Were this a proper article, I would be obliged to discuss and work out how theoretical calculations could be computed in light of these difficulties. However, my purpose is more conservative: to explain both my utilitarianism, duly modified to incorporate newly found truths, with an ethical system that seems opposed to it. Unless unassailable difficulties arise which I cannot foresee, I will remain comfortable in this position as an orthodox Catholic who accepts the basic utilitarian argument.

1 I am aware that pleasure and pain are related, but not mere opposites, and so the moral calculus may need some more thought and refinement, that is, decreasing pain and increasing pleasure may, in some rare cases, pull in different directions, and in such cases the principle is inconclusive. I am also aware that situations where some pain leads to greater pleasure are not entirely clear on this basic principle. Ask me, if you want to know about my solutions to these problems.

2 One thing that did change is that, as beings who will have an eternal future, the moral calculation would have to include the afterlife. But that is readily understood in terms of utilitarian theory, and it still leaves (indeed, probably exasperates) the question of why some things were wrong in an of themselves.

3 If I were talking about a ratio, then I might be able to do the calculation, using l'Hôpital's rule, which some high school students and all first year mathematicians learn about. But that would complicate the otherwise simple point.

Sunday, 30 June 2013

Concerning Retaliation (Matthew 5:38-42)

“You have heard that it was said, ‘An eye for an eye and a tooth for a tooth.’ But I say to you, Do not resist one who is evil. But if any one strikes you on the right cheek, turn to him the other also; and if any one would sue you and take your coat, let him have your cloak as well; and if any one forces you to go one mile, go with him two miles." (vv. 38-41)

Once again, Jesus deepens the national law of Israel, the Mosaic law, to be the fullness of the moral law. What is the most reasonable way of setting up punishments for actions? Well, the punishment should fit the crime, for one. This principle of punishment, known as the law of talion, can seem harsh today, and Gandhi is often invoked as saying "an eye for an eye makes the whole world blind."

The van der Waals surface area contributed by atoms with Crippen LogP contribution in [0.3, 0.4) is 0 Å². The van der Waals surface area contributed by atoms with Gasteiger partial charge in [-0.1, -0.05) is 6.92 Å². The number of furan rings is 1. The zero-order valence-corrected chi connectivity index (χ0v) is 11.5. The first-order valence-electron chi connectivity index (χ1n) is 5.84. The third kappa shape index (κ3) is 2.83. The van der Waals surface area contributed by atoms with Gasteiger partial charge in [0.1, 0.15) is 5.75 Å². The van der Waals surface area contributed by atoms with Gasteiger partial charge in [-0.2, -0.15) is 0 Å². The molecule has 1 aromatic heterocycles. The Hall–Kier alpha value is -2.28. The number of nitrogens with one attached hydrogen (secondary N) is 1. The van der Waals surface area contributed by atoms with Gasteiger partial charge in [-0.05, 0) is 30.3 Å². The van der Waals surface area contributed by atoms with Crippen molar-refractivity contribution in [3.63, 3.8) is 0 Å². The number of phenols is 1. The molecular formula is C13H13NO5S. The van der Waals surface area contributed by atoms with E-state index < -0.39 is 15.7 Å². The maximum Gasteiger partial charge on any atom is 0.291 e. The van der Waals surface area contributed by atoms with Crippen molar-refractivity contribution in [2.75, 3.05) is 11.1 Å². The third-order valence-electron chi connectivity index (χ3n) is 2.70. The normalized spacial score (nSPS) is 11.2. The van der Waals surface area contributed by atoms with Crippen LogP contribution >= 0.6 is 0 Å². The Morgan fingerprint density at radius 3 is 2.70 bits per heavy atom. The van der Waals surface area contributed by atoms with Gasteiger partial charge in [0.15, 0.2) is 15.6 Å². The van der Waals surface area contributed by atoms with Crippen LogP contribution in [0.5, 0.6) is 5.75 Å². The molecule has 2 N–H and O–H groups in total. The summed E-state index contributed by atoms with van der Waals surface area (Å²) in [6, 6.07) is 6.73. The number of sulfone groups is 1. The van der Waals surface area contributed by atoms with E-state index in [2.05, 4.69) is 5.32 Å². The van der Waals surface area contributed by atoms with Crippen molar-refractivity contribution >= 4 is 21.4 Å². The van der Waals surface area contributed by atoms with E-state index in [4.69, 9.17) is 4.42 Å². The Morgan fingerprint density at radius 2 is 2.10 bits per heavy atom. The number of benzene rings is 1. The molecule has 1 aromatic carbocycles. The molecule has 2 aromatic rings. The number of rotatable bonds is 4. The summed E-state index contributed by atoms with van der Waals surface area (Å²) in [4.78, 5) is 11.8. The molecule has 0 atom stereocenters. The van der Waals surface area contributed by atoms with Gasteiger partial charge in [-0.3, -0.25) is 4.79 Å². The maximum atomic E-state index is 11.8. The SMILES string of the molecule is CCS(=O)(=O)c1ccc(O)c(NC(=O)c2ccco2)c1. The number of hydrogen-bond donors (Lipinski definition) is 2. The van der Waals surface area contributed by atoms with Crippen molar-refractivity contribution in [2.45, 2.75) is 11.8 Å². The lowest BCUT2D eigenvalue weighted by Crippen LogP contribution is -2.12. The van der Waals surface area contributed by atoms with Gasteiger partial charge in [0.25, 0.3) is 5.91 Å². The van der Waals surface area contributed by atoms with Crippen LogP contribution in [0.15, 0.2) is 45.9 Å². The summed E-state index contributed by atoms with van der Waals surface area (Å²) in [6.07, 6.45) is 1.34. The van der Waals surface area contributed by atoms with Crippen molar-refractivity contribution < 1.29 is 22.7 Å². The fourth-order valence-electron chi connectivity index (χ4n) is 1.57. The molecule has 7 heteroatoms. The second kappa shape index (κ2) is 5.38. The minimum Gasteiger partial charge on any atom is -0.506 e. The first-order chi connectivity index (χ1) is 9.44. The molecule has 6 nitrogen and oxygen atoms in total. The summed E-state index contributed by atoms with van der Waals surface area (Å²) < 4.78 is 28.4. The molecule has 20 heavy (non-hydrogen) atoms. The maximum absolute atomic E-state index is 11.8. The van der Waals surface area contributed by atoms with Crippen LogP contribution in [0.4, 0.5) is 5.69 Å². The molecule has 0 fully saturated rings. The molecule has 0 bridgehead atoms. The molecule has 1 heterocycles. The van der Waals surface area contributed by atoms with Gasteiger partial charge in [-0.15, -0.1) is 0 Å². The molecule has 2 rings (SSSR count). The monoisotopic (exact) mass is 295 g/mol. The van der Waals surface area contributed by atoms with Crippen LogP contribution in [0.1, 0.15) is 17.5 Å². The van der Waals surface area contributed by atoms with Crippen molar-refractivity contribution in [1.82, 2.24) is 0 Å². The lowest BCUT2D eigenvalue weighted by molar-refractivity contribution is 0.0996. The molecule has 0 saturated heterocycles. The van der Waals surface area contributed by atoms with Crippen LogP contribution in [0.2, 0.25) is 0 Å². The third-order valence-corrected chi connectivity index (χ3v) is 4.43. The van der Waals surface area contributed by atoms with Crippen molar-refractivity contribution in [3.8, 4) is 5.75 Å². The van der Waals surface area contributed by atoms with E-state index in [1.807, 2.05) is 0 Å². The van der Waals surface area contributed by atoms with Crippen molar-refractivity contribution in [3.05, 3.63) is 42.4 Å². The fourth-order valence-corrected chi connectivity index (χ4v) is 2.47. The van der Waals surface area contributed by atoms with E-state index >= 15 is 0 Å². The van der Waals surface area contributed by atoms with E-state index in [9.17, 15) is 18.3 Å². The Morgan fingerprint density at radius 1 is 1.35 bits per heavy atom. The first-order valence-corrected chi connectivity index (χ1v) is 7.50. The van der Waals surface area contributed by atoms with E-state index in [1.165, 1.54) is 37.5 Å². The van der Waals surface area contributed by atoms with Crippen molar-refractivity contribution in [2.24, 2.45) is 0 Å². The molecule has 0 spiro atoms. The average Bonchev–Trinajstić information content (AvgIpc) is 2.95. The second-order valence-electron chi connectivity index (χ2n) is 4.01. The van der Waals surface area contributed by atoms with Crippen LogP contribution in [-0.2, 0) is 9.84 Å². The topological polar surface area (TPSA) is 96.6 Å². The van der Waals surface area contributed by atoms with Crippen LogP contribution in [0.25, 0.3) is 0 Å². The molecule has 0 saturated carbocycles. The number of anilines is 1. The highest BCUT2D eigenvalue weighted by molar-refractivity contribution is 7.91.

I think this misses the cultural context of the law of talion (sometimes referred to as lex talionis due probably to the large tradition of Latin in Christianity), which was actually asserting the equality of persons in justice. Surrounding legal codes had different punishments for different people of different classes, and the biblical text now says "no, all people have equal intrinsic worth regardless of class, gender, race, we must punish them all equally for their transgressions."

Still think it is not reflective of the highest standard of morality? Good, because it is not. It is simply the manner in which Israel would administer justice. Jesus gives the definitive moral way to act in situations where the law of talion might apply: "do not resist one who is evil." The context makes clear that it does not mean "tolerate evil" - but that one should not seek revenge for evil done to oneself. Indeed, if the wrongdoing is done to oneself alone, then meekness and compliance is the right response. What an utterly stupefying message! Still, is this not the basis for forgiveness? When we forgive, we do not simply accept the wrong we have received, but we relinquish the right to retaliate. In some sense, we take upon ourselves the punishment that the other deserves.

There is more to this than simply "forgive", as the last bit indicates:

"Give to him who begs from you, and do not refuse him who would borrow from you." (v. 42) 

The other part of the principle that Jesus is expressing here seems to be that we should give what we have when it is demanded of us: when we are hit, we give the opportunity to hit more. When we have our coat stolen, we give also our cape. When we are demanded to walk a mile, we walk two. And now finally, when we are asked to give money, we give.

It is clear that no legal system can be founded on such principles of radical forgiveness and self-giving, since the world would dissolve into chaos. Nonetheless, we who would be followers of Jesus must abide not by the law of the land, but by the law of morality. Therefore, we are asked to forgive and to give whenever it concerns us.